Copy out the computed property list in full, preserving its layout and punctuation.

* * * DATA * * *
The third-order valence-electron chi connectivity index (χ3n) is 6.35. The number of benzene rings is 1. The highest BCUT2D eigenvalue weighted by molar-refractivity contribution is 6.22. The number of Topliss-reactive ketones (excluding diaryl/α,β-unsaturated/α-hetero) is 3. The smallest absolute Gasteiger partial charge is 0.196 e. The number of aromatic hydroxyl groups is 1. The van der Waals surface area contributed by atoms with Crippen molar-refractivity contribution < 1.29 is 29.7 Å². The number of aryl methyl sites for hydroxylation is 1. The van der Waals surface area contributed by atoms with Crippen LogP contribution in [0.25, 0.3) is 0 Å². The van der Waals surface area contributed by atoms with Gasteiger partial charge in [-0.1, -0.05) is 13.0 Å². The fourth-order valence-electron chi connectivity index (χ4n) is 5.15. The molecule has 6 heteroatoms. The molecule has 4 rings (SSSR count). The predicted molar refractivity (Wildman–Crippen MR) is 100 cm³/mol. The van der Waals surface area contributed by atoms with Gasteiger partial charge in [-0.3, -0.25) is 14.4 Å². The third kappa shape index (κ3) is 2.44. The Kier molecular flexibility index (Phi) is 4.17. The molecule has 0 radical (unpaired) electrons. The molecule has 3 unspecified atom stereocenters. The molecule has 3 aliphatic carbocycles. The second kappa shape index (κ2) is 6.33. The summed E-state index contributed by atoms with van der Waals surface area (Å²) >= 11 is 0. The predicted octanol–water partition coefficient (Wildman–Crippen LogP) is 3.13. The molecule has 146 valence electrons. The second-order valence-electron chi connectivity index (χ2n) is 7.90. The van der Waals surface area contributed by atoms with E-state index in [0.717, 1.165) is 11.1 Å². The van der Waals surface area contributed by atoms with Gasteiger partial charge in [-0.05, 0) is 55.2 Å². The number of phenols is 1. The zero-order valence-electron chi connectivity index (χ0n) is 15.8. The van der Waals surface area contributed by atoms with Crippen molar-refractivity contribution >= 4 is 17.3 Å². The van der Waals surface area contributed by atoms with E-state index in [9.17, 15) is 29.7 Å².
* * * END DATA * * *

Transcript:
The third-order valence-electron chi connectivity index (χ3n) is 6.35. The number of benzene rings is 1. The highest BCUT2D eigenvalue weighted by molar-refractivity contribution is 6.22. The number of Topliss-reactive ketones (excluding diaryl/α,β-unsaturated/α-hetero) is 3. The smallest absolute Gasteiger partial charge is 0.196 e. The number of aromatic hydroxyl groups is 1. The van der Waals surface area contributed by atoms with Crippen molar-refractivity contribution < 1.29 is 29.7 Å². The number of aryl methyl sites for hydroxylation is 1. The van der Waals surface area contributed by atoms with Crippen LogP contribution in [0.25, 0.3) is 0 Å². The van der Waals surface area contributed by atoms with Gasteiger partial charge in [-0.1, -0.05) is 13.0 Å². The fourth-order valence-electron chi connectivity index (χ4n) is 5.15. The molecule has 6 heteroatoms. The molecule has 4 rings (SSSR count). The predicted molar refractivity (Wildman–Crippen MR) is 100 cm³/mol. The van der Waals surface area contributed by atoms with Gasteiger partial charge in [-0.3, -0.25) is 14.4 Å². The third kappa shape index (κ3) is 2.44. The Kier molecular flexibility index (Phi) is 4.17. The molecule has 0 radical (unpaired) electrons. The molecule has 3 unspecified atom stereocenters. The molecule has 3 aliphatic carbocycles. The second kappa shape index (κ2) is 6.33. The summed E-state index contributed by atoms with van der Waals surface area (Å²) >= 11 is 0. The predicted octanol–water partition coefficient (Wildman–Crippen LogP) is 3.13. The molecule has 146 valence electrons. The second-order valence-electron chi connectivity index (χ2n) is 7.90. The van der Waals surface area contributed by atoms with E-state index in [0.717, 1.165) is 11.1 Å². The van der Waals surface area contributed by atoms with Gasteiger partial charge in [-0.05, 0) is 55.2 Å². The number of phenols is 1. The zero-order valence-electron chi connectivity index (χ0n) is 15.8. The van der Waals surface area contributed by atoms with Crippen molar-refractivity contribution >= 4 is 17.3 Å². The van der Waals surface area contributed by atoms with E-state index in [9.17, 15) is 29.7 Å².